St. Jude bird flu vaccine test successful

May 02, 2006

U.S. scientists say a commercially developed vaccine has successfully protected mice and ferrets against a highly lethal avian influenza virus.

The research, conducted at St. Jude Children's Research Hospital in Memphis, Tenn., involved a vaccine developed by Vical Inc. of San Diego, Calif.

Richard Webby, an assistant faculty member in St. Jude's infectious diseases department, said the finding, coupled with results of previous studies, suggests such a vaccine would protect humans against multiple variants of the bird and human influenza viruses, including the H5N1 virus that might mutate so it can spread readily from person to person.

Flu experts and public health officials fear such an H5N1 variant would trigger a human pandemic.

Webby was to present the study Wednesday in Denver, Colo., during a U.S. Public Health Service Professional Conference.

Copyright 2006 by United Press International

Explore further: ACG: Recent increase in incidence of young-onset CRC

add to favorites email to friend print save as pdf

Related Stories

Researchers use microRNA to trap mutant viruses in the lab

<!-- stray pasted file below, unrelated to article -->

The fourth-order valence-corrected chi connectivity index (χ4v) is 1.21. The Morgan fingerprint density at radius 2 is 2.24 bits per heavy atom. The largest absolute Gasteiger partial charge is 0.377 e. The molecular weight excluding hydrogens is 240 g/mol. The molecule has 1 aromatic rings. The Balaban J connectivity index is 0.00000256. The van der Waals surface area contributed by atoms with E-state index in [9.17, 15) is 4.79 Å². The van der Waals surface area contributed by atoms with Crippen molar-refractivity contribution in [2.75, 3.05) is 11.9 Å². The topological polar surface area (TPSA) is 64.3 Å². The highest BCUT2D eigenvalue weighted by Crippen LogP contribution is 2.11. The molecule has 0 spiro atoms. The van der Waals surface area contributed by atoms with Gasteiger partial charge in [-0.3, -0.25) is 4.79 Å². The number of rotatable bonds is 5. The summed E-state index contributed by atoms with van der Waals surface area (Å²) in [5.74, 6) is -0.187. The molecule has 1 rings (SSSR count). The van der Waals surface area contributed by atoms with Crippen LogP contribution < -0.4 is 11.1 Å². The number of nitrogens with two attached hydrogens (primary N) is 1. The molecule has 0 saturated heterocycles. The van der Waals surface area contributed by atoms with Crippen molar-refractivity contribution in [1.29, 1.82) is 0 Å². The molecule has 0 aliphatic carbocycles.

Aug 12, 2013

(Phys.org) —It's a scenario straight out of a sci-fi horror flick. Scientists take a deadly virus that people can only catch from birds and genetically engineer it so we can give it to each other. Unfortunately, ...

Panel backs sharing studies of lab-made bird flu

Mar 30, 2012

(AP) -- The U.S. government's biosecurity advisers said Friday they support publishing research studies showing how scientists made new easy-to-spread forms of bird flu because the studies, now revised, don't reveal details ...

Controversial 'bird flu' edits move ahead

Dec 22, 2011

Top US scientists on Wednesday defended their bid to stop details of a mutant bird flu virus from being published and called for global cooperation to ward off an uncontrollable pandemic.

Recommended for you

Alternate approach to traditional CPR saves lives

26 minutes ago

A new study shows that survival and neurological outcomes for patients in cardiac arrest can be improved by adding extracorporeal membrane oxygenation (ECMO) when performing cardiopulmonary resuscitation (CPR). The study ...

Even depressed people believe that life gets better

29 minutes ago

Adults typically believe that life gets better—today is better than yesterday was and tomorrow will be even better than today. A new study shows that even depressed individuals believe in a brighter future, but this optimistic ...

User comments : 0